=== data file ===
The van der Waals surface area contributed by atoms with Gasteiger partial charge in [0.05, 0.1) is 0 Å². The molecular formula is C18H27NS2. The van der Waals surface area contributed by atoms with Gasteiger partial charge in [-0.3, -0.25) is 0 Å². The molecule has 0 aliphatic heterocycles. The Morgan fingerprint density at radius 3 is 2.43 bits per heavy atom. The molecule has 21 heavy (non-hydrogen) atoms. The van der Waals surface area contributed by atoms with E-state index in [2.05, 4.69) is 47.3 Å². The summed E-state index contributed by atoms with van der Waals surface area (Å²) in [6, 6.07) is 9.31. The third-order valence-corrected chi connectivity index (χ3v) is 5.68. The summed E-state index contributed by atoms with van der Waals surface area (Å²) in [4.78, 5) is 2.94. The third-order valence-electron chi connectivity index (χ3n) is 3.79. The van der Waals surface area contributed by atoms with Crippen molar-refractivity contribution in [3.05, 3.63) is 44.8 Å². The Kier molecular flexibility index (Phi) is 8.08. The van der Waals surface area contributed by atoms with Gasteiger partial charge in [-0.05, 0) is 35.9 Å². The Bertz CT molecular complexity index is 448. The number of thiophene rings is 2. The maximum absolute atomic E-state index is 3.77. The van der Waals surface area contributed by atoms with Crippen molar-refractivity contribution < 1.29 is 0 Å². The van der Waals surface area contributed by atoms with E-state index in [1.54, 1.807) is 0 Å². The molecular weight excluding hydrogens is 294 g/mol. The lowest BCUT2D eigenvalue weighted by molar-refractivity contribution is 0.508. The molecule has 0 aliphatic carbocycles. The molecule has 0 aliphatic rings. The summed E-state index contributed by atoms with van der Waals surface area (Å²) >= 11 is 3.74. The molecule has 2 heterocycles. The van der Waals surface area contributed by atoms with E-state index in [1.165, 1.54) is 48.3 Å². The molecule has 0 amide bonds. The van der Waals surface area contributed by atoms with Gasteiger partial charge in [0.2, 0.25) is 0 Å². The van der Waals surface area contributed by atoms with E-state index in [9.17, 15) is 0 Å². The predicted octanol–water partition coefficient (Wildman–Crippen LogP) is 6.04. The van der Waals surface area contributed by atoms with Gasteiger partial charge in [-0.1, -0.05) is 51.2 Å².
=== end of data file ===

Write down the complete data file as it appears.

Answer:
The van der Waals surface area contributed by atoms with Gasteiger partial charge in [0.05, 0.1) is 0 Å². The molecular formula is C18H27NS2. The van der Waals surface area contributed by atoms with Gasteiger partial charge in [-0.3, -0.25) is 0 Å². The molecule has 0 aliphatic heterocycles. The Morgan fingerprint density at radius 3 is 2.43 bits per heavy atom. The molecule has 21 heavy (non-hydrogen) atoms. The van der Waals surface area contributed by atoms with E-state index in [2.05, 4.69) is 47.3 Å². The summed E-state index contributed by atoms with van der Waals surface area (Å²) in [6, 6.07) is 9.31. The third-order valence-corrected chi connectivity index (χ3v) is 5.68. The summed E-state index contributed by atoms with van der Waals surface area (Å²) in [4.78, 5) is 2.94. The third-order valence-electron chi connectivity index (χ3n) is 3.79. The van der Waals surface area contributed by atoms with Crippen molar-refractivity contribution in [3.05, 3.63) is 44.8 Å². The Kier molecular flexibility index (Phi) is 8.08. The van der Waals surface area contributed by atoms with Gasteiger partial charge in [-0.05, 0) is 35.9 Å². The Bertz CT molecular complexity index is 448. The number of thiophene rings is 2. The maximum absolute atomic E-state index is 3.77. The van der Waals surface area contributed by atoms with Crippen molar-refractivity contribution < 1.29 is 0 Å². The van der Waals surface area contributed by atoms with E-state index in [1.54, 1.807) is 0 Å². The molecular weight excluding hydrogens is 294 g/mol. The lowest BCUT2D eigenvalue weighted by molar-refractivity contribution is 0.508. The molecule has 0 aliphatic carbocycles. The molecule has 0 aliphatic rings. The summed E-state index contributed by atoms with van der Waals surface area (Å²) >= 11 is 3.74. The molecule has 2 heterocycles. The van der Waals surface area contributed by atoms with E-state index in [1.165, 1.54) is 48.3 Å². The molecule has 0 amide bonds. The van der Waals surface area contributed by atoms with Gasteiger partial charge in [0.2, 0.25) is 0 Å². The van der Waals surface area contributed by atoms with E-state index in [9.17, 15) is 0 Å². The predicted octanol–water partition coefficient (Wildman–Crippen LogP) is 6.04. The van der Waals surface area contributed by atoms with Gasteiger partial charge in [-0.1, -0.05) is 51.2 Å².